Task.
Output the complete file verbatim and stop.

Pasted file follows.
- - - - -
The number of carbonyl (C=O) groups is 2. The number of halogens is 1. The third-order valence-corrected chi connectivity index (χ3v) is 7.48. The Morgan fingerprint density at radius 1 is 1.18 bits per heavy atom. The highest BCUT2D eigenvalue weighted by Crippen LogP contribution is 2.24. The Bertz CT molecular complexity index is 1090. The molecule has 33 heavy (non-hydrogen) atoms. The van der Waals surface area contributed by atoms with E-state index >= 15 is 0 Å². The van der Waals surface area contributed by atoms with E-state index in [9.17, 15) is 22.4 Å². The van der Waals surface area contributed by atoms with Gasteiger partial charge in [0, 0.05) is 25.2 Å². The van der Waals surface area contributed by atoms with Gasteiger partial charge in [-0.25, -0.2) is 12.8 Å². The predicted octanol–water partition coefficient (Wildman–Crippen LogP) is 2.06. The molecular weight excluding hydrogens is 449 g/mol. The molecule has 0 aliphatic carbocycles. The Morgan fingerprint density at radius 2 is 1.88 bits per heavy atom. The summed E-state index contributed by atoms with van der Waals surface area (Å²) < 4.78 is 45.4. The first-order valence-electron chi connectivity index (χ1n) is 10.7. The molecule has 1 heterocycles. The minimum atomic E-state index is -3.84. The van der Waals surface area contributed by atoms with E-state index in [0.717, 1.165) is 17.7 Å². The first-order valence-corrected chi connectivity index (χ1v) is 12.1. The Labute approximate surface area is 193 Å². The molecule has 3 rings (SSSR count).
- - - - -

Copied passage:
The number of carbonyl (C=O) groups is 2. The number of halogens is 1. The third-order valence-corrected chi connectivity index (χ3v) is 7.48. The Morgan fingerprint density at radius 1 is 1.18 bits per heavy atom. The highest BCUT2D eigenvalue weighted by Crippen LogP contribution is 2.24. The Bertz CT molecular complexity index is 1090. The molecule has 33 heavy (non-hydrogen) atoms. The van der Waals surface area contributed by atoms with E-state index >= 15 is 0 Å². The van der Waals surface area contributed by atoms with E-state index in [9.17, 15) is 22.4 Å². The van der Waals surface area contributed by atoms with Gasteiger partial charge in [0, 0.05) is 25.2 Å². The van der Waals surface area contributed by atoms with Gasteiger partial charge in [-0.25, -0.2) is 12.8 Å². The predicted octanol–water partition coefficient (Wildman–Crippen LogP) is 2.06. The molecular weight excluding hydrogens is 449 g/mol. The molecule has 0 aliphatic carbocycles. The Morgan fingerprint density at radius 2 is 1.88 bits per heavy atom. The summed E-state index contributed by atoms with van der Waals surface area (Å²) < 4.78 is 45.4. The first-order valence-electron chi connectivity index (χ1n) is 10.7. The molecule has 1 heterocycles. The minimum atomic E-state index is -3.84. The van der Waals surface area contributed by atoms with E-state index in [0.717, 1.165) is 17.7 Å². The first-order valence-corrected chi connectivity index (χ1v) is 12.1. The Labute approximate surface area is 193 Å². The molecule has 3 rings (SSSR count).